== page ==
6 edition of Athabaskan language studies found in the catalog.
Includes bibliographical references and index.
|Statement||edited by Eloise Jelinek ... [et al.].|
|Contributions||Young, Robert W., 1912-, Jelinek, Eloise.|
|LC Classifications||PM641 .A92 1996|
|The Physical Object|
|Pagination||xv, 490 p. :|
|Number of Pages||490|
|LC Control Number||96005052|
A few orthographies for Athabaskan languages do diverge from this system. There are differences between the languages’ standards, and each writing system is unique in its own way. For some languages in the NWT, there is a distinction between the capital glottal stop and the lowercase. Enjoy this lecture, “The Peopling of the Americas and the Dene-Yeniseian Connection” by Dr. Edward Vadja who visited, lived among and studied the very remote Ket people in far northern Russia.
Northern Athabaskan is a geographic sub-grouping of the Athabaskan language family spoken by indigenous peoples in the northern part of North America, particularly in Alaska (Alaskan Athabaskans), the Yukon and the Northwest Northern Athabaskan languages consist of 31 languages that can be divided into seven geographic ity: Dene. An Athabaskan Language Dictionary, "Nuu-wee-ya'" (Our words), has been compiled from many works over the last century and transliterated into the Practical Alphabet. It consists of roughly pages and approximat entries and reflects the dialectical differences of our Language.
Shadows on the Koyukuk: An Alaskan Native’s Life Along the River by Sidney Huntington is a great book to learn more about beliefs and life of Koyukon Athabascan people. Times are changing. We still hunt, fish and gather, but we can get store-bought food in between harvests. The Alaska Native Language Center was established by state legislation in as a center for research and documentation of the twenty Native languages of Alaska. It is internationally known and recognized as the major center in the United States for the study of Eskimo and Northern Athabascan languages.
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Product details Series: Oxford Studies in Anthropological Linguistics (Book 24) Hardcover: pages Publisher: Oxford University Press; 1 edition ( ) Language: English ISBN ISBN Product Dimensions: x x inches Shipping Weight: pounds ( 5/5(1).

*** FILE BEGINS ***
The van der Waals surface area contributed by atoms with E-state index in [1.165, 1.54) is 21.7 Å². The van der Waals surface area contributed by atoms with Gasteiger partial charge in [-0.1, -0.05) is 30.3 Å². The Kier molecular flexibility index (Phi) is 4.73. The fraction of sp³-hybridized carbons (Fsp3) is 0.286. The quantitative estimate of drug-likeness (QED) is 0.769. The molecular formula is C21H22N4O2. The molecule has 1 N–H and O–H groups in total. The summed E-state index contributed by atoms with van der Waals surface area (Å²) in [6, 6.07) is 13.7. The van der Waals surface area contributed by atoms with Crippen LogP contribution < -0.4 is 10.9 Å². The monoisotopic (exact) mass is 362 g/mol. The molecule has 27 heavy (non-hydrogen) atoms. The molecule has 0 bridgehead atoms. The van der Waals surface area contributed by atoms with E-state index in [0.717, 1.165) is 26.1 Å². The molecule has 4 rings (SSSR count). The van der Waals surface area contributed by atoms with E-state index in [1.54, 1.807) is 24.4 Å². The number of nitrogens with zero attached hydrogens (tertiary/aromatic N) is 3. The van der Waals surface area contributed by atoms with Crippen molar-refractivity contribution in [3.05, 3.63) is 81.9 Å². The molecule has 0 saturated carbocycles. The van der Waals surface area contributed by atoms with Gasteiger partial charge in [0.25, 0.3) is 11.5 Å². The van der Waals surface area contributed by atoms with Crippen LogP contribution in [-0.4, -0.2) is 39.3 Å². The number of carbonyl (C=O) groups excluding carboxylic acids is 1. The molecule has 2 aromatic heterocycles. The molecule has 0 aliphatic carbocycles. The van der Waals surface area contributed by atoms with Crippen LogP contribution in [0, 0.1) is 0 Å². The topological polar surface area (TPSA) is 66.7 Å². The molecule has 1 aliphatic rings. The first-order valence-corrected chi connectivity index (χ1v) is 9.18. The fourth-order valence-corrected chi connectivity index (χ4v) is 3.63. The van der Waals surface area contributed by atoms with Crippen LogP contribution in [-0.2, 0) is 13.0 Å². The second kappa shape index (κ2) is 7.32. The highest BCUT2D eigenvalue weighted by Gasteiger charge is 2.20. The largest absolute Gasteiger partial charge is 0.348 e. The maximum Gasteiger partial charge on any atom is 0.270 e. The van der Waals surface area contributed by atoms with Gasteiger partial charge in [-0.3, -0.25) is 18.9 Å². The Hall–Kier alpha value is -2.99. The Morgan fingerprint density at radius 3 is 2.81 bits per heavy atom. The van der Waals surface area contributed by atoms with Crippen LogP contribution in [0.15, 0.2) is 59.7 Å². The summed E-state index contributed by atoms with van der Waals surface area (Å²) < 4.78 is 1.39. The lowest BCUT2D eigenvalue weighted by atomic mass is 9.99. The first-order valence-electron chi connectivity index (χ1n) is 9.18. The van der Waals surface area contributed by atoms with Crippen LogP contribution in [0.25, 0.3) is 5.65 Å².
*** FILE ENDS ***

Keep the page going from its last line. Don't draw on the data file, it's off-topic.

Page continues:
Several essays present detailed analysis of verb and sentence structure in Navajo, two are studies of Navajo literacy, another examines Navajo philosophy, and one offers the first study of how children learn the complexities of the Navajo verb.
Anyone interested in Navajo studies or Athabaskan languages will find these essays : Hardcover. The Native American language family called Athabaskan has received increasing attention from linguists and educators.
The linguistic chapters in this volume focus on syntax and semantics, but also involve morphology, phonology, and historical linguistics.
Included is a discussion of whether religion and secular issues can be separated in Navajo classrooms. This book provides a detailed investigation of language revitalization based on more than two years of active participation in local language renewal efforts.
Each chapter focuses Athabaskan language studies book a different dimension, such as spelling and expertise, conversation and social status, family practices, and bureaucratic involvement in local language : Penny Haggarty. The Athabaskan language family stretches from Alaska through northwestern Canada and also appears in the American Southwest and in isolated regions of Washington, Oregon, and California.
Navajo is currently the most widely used with somewhere betw andspeakers. Athapaskan Languages are a large subset of the Na-Dene language family. Wikipedia entry for Athapascan Languages: Very detailed and informative, with links to other resources.; Athapascan bibliography: A General List of Text Resources, from UC Berkeley (Includes resources up to ); A bibliography of the Athapaskan languages / Richard T.
Parr (). Online Dictionary Resources for Alaska Native Languages. Many dictionaries of Alaska Native languages have been scanned are are available as searchable PDF documents. Still others include web-accessible versions. The following is a list of electronic dictionary resources in our collection.
Athabaskan Language Materials Available Offline The Athabaskan Languages: An excellent overview of the syntax, phonology, sociolinguistics and historical linguistics of the Athabaskan language family.
Bibliography Of The Athapascan Languages: Pilling's venerable survey of Athapascan linguistic study. Athabaskan Language Studies: Sixteen essays on Athapaskan linguistics. Word Formation in the Athapaskan Verb: Book on the morphology of verbs in Athabaskan languages.